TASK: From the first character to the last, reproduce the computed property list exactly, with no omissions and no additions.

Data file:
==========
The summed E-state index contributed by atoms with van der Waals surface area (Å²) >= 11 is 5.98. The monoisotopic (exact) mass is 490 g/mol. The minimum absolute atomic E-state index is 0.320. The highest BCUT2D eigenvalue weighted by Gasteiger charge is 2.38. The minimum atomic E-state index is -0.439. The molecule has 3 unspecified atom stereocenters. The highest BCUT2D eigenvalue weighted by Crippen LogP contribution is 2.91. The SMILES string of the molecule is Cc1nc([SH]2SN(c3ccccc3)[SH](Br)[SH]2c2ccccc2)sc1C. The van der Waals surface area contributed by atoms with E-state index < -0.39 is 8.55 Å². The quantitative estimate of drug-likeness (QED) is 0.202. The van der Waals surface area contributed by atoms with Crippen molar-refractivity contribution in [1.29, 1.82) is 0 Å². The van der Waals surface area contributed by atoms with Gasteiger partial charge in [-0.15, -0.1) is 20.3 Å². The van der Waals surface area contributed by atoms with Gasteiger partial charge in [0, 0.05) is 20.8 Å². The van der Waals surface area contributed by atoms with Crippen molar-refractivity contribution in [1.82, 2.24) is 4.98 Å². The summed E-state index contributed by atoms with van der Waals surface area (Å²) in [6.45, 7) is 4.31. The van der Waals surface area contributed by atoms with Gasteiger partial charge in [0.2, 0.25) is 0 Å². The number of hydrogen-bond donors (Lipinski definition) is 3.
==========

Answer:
The summed E-state index contributed by atoms with van der Waals surface area (Å²) >= 11 is 5.98. The monoisotopic (exact) mass is 490 g/mol. The minimum absolute atomic E-state index is 0.320. The highest BCUT2D eigenvalue weighted by Gasteiger charge is 2.38. The minimum atomic E-state index is -0.439. The molecule has 3 unspecified atom stereocenters. The highest BCUT2D eigenvalue weighted by Crippen LogP contribution is 2.91. The SMILES string of the molecule is Cc1nc([SH]2SN(c3ccccc3)[SH](Br)[SH]2c2ccccc2)sc1C. The van der Waals surface area contributed by atoms with E-state index < -0.39 is 8.55 Å². The quantitative estimate of drug-likeness (QED) is 0.202. The van der Waals surface area contributed by atoms with Crippen molar-refractivity contribution in [1.29, 1.82) is 0 Å². The van der Waals surface area contributed by atoms with Gasteiger partial charge in [-0.15, -0.1) is 20.3 Å². The van der Waals surface area contributed by atoms with Gasteiger partial charge in [0, 0.05) is 20.8 Å². The van der Waals surface area contributed by atoms with Crippen molar-refractivity contribution in [1.82, 2.24) is 4.98 Å². The summed E-state index contributed by atoms with van der Waals surface area (Å²) in [6.45, 7) is 4.31. The van der Waals surface area contributed by atoms with Gasteiger partial charge in [0.2, 0.25) is 0 Å². The number of hydrogen-bond donors (Lipinski definition) is 3.